FSH stands for Follicle Stimulating Hormone, which is a very important hormone in the body in relation to fertility and conception. FSH is a hormone produced by the pituitary gland in the body. FSH is often used as an indicator of a woman’s ovarian reserve, or the quality and quantity of her remaining eggs. Claim Your 20 Free Pregnancy Tests – Click Here
Up until recently, FSH tests were only available at a doctor’s office. However, with the new technology that has been introduced in recent years, women are now able to purchase FSH tests at their local drugstore for use in the privacy of their own home.
Most at home FSH tests are very easy to use, and simple to understand. These tests are much like home pregnancy tests in the way that they are performed and they are pretty simple and straightforward. Some of them use mid stream urine to detect the FSH levels, and some of them use a cup of urine to place the stick in.
Each of them works in pretty much the same way, however. Most of the home FSH tests must be done on day 3 of your cycle to provide an accurate result. Also, most of the tests require that you use the first morning urine also so that you have the most accurate results.
Reading the results of an at home FSH test is very simple. If the result line is lighter than the control line, this indicates that your FSH levels are in the normal range. You can then continue trying to conceive as usual.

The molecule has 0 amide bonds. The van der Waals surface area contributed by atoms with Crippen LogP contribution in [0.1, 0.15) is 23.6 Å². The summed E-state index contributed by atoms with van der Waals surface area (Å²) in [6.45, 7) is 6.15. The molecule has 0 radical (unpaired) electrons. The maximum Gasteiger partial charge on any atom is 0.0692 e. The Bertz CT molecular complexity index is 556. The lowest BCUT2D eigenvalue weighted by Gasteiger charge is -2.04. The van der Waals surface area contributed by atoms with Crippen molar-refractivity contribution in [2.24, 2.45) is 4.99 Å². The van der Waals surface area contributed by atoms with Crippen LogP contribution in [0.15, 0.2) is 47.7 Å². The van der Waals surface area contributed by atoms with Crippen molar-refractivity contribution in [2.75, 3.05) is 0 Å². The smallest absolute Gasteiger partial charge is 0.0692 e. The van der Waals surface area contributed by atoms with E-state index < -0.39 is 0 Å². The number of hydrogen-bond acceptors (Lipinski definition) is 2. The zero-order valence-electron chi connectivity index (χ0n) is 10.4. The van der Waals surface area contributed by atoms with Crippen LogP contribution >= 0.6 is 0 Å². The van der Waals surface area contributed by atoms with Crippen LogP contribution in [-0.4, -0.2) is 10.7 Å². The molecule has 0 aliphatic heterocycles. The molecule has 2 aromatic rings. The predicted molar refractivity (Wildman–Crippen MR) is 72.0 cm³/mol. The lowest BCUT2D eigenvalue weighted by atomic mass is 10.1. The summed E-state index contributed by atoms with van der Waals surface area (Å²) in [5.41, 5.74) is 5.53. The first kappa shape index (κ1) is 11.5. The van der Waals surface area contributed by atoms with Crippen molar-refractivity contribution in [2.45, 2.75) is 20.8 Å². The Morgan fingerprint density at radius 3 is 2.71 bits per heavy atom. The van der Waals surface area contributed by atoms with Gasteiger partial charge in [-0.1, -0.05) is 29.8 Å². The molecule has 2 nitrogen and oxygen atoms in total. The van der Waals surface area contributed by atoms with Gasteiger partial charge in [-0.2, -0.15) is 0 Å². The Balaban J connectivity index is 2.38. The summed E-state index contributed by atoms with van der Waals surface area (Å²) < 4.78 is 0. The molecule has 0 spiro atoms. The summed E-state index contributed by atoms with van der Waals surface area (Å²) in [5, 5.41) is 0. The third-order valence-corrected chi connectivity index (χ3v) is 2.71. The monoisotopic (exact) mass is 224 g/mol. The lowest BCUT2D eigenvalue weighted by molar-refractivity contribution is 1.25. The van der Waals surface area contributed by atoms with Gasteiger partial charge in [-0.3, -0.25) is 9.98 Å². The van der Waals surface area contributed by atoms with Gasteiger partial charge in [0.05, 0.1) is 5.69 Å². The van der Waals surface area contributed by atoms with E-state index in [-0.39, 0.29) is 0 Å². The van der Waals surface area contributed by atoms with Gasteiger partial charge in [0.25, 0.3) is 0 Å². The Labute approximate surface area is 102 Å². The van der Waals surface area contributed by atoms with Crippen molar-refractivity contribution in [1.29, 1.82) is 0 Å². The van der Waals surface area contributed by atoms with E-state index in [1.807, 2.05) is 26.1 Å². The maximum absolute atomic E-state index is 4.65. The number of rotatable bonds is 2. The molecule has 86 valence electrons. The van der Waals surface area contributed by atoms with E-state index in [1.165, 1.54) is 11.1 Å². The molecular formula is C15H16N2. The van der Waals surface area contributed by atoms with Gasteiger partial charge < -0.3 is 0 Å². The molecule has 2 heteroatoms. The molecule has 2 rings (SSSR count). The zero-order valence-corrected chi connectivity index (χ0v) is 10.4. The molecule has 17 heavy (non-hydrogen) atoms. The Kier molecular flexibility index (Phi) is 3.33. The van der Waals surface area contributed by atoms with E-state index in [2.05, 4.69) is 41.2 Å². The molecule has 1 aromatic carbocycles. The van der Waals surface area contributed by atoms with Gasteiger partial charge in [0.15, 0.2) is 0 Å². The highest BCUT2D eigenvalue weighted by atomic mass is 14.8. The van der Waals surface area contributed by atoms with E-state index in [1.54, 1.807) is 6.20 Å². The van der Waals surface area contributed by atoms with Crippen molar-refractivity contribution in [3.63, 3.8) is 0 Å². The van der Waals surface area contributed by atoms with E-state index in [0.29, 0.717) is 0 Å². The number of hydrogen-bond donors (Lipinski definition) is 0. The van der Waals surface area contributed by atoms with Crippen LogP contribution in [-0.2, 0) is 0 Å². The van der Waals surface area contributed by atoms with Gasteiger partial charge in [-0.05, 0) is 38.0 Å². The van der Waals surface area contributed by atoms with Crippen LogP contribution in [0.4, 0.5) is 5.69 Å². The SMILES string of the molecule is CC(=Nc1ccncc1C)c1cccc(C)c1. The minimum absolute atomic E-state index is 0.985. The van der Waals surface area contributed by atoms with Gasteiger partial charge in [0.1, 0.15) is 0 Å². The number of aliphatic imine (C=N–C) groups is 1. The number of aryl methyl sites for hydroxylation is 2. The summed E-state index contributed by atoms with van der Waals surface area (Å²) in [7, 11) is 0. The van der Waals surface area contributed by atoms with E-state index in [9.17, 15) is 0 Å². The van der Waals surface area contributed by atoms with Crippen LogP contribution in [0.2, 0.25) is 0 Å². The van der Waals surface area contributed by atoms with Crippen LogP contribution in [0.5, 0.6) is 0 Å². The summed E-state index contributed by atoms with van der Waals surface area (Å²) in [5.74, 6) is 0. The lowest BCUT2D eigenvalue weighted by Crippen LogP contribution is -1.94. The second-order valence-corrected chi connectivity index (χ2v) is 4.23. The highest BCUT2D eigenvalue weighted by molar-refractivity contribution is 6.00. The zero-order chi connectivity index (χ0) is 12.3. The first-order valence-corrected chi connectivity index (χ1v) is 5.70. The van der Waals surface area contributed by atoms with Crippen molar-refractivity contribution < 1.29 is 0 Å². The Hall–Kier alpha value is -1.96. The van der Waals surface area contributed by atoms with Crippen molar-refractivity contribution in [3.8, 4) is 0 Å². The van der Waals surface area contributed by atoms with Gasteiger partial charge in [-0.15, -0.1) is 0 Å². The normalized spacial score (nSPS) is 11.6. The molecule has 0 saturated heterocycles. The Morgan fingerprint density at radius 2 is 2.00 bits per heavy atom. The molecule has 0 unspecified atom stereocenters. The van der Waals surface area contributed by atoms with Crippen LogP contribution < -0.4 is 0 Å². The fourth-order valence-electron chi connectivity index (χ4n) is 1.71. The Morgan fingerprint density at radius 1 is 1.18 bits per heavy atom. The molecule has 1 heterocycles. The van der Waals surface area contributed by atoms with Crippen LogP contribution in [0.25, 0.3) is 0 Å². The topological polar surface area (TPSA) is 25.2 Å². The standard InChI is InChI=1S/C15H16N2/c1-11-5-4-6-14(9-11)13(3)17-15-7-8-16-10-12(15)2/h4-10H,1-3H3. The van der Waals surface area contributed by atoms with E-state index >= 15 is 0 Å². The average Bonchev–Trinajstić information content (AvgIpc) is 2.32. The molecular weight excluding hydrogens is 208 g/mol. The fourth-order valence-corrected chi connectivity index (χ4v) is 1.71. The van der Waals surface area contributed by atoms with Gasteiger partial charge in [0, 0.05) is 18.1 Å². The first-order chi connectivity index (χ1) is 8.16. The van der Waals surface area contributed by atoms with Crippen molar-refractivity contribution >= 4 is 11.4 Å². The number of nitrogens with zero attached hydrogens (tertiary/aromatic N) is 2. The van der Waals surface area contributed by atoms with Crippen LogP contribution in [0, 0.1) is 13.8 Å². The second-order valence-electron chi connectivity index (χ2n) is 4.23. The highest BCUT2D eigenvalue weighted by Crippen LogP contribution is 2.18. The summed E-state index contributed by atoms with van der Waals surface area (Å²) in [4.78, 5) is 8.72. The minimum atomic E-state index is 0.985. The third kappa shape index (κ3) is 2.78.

However, if the result line is the same color or darker than the control line, this means that your FSH level is likely to be elevated and you might want to see a doctor for further testing. A doctor can help you figure out whether or not anything is wrong and how to fix it if there is.
There are several things to remember when using at home FSH tests however. These tests are not always accurate, and they are never a replacement for a real doctor’s advice and testing. They are simply to give you a better idea of what is going on in your body.
Also, sometimes if you have a medical condition, such as PCOS, ovarian cysts, or untreated thyroid disorders, these conditions can interfere with the accuracy of the test. Oral contraceptives can also alter your results. After going off of oral contraceptives, you should wait until you have at least two regular menstrual periods before testing.